Daily Archives: April 24, 2018

April 24: Tongues, Flames, and Other Things That Devour

Joshua 12:1–13:32; 2 Corinthians 11:7–15; Psalm 52:1–53:6

I’d like to skip over the description of the “mighty man” in Psa 52. Of all of his destructive influences, the mighty man is most judged for his use of words. The psalmist’s words burn because I’ve set more than a few forests ablaze with careless words (Jas 3:5). So how should someone like me respond to the psalmist’s judgment?

“Why do you boast about evil, O mighty man? The loyal love of God endures continually. Your tongue plans destruction, like a sharp razor, working deceit. You love evil more than good, a lie more than speaking what is right. You love all devouring words, O deceitful tongue” (Psa 52:1–4).

Prideful self-reliance is at the root of the evil man’s devouring, razor-sharp tongue. He boasts to make himself appear mighty. He takes “refuge in his destructiveness” (Psa 52:7). In contrast, the psalmist finds refuge in God, in the sanctuary of His loyal love: “But I am like an olive tree flourishing in the house of God. I trust in the loyal love of God forever and ever” (Psa 52:8).

On my own, I’m more like the mighty man than the stable and prosperous olive tree. I can try to manage my words, fabricating my sense of security on the basis of good behavior. But efforts born out of self-reliance—the root problem of my flippant speech—always fail me. Unless I recognize the foolishness of my pride, I cannot see my desperate need for God. Without hope in Jesus, who provided refuge through His sacrifice, I’ll never resemble the psalmist’s prosperous olive tree.

Oftentimes, the places where we fail so miserably, where we need the most grace, are also the places we see God’s work all the more. His Spirit changes us into people who bear the fruit of thankfulness. It makes us ever more eager to say with the psalmist: “I will give thanks to you forever, because of what you have done” (Psa 52:9).

Where do you see pride and self-reliance taking root in your life?

Rebecca Van Noord[1]


[1] Barry, J. D., & Kruyswijk, R. (2012). Connect the Testaments: A One-Year Daily Devotional with Bible Reading Plan. Bellingham, WA: Lexham Press.

Is the SBC Slowly Becoming Catholic? — Pulpit & Pen

Beth Moore The idea that Roman Catholics can simultaneously be born-again believers is new and novel among Protestants. The controversy has always been the issue of justification. The question is, “How is one justified before God?” Southern Baptists have thus far been convinced that there is no salvation outside of belief if grace alone (Sola…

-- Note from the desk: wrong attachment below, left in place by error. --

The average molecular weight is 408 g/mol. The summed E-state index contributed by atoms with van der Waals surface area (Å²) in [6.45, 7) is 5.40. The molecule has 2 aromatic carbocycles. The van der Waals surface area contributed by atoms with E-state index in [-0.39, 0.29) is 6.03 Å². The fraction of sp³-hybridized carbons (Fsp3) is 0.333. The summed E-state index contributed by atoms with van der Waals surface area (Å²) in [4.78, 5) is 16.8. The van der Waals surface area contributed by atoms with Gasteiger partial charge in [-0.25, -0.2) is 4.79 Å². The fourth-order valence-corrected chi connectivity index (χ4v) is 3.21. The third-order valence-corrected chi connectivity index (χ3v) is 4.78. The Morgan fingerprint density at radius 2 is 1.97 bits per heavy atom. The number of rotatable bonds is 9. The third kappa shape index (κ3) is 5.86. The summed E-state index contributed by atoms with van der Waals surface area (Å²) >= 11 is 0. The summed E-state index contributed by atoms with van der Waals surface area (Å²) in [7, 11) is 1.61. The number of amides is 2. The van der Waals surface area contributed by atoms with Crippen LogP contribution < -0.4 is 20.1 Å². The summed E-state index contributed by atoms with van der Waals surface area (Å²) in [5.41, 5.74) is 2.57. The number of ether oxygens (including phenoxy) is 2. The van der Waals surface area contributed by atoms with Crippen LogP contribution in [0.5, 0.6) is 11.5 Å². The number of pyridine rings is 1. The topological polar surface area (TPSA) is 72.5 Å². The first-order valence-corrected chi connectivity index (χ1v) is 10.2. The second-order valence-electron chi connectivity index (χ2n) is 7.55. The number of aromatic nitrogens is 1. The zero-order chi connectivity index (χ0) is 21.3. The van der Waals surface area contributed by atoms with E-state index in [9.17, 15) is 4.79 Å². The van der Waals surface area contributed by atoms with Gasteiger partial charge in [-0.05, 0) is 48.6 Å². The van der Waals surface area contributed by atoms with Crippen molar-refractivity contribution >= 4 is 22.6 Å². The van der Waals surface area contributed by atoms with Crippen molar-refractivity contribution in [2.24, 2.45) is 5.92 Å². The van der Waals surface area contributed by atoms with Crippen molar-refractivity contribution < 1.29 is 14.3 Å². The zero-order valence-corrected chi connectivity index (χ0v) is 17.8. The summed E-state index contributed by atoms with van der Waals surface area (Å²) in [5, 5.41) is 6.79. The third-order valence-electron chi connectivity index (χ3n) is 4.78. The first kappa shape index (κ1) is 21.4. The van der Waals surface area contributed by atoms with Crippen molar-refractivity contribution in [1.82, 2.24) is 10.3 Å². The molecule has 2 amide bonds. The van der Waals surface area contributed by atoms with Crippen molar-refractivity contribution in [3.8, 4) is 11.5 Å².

via Is the SBC Slowly Becoming Catholic? — Pulpit & Pen

04/24/2018 — Wretched

WR2018-0424 •Culture wars and the rape crisis in India •Western Culture is not “white culture” •When should judges show mercy? •Are parking tickets unjust when parking isn’t available? •An abused wife skips her abuser’s trial and goes to jail. •Fragments of Truth; a documentary about the manuscript evidence for the Bible •Islamic persecution of Christians…

via 04/24/2018 — Wretched

April 24 Christ Is Our Peace

“Blessed are the peacemakers, for they shall be called sons of God” (Matt. 5:9).

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Christ’s atonement made it possible for man to be at peace with God.

After World War II the United Nations was created to promote world peace. But since its inception in 1945 there has not been a single day of global peace. That’s a sad commentary on man’s inability to make peace. In fact, someone once quipped that Washington D.C., has so many peace monuments because they build one after every war!

It hasn’t always been that way. Prior to the fall of man, peace reigned on the earth because all creation was in perfect harmony with its Creator. But sin interrupted peace by alienating man from God and bringing a curse upon the earth. Man couldn’t know true peace because he had no peace in his heart. That’s why Jesus came to die.

I once read a story about a couple at a divorce hearing whose conflict couldn’t be resolved. They had a four-year-old boy who became distressed and teary-eyed over what was happening. While the couple was arguing, the boy reached for his father’s hand and his mother’s hand and pulled until he joined them.

In a sense that’s what Christ did. He provided the righteousness that allows man and God to join hands. Romans 5:1 says that those who are “justified by faith … have peace with God through the Lord Jesus Christ.” Colossians 1:20 says that God reconciled all things to Himself through the blood of Christ’s sacrifice on the cross.

Yet on the surface, the scene at the cross wasn’t peaceful at all. Pain, sorrow, humiliation, hatred, mockery, darkness, and death were oppressively pervasive. But through it all Christ was doing what He alone could do: making peace between man and God. He paid the supreme price to give us that precious gift.

In the future Jesus will return as Prince of Peace to establish a Kingdom that will usher us into an eternal age of peace. In the meantime He reigns over the hearts of all who love Him. Let His peace reign in your heart today!

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Suggestions for Prayer:  Thank God for the peace of heart that comes from knowing Christ.

For Further Study: Read Philippians 4:6–9. What must a person do to know God’s peace?[1]


[1] MacArthur, J. F., Jr. (1993). Drawing Near—Daily Readings for a Deeper Faith (p. 127). Wheaton, IL: Crossway Books.

Bible Ban? CA Fast-Tracks Bill Aimed at Censoring Biblical Christian Teachings

A California bill with the aim of banning Christian books and resources which address issues of homosexuality and gender identity could pass in the California Senate as soon as late May.

Source: Bible Ban? CA Fast-Tracks Bill Aimed at Censoring Biblical Christian Teachings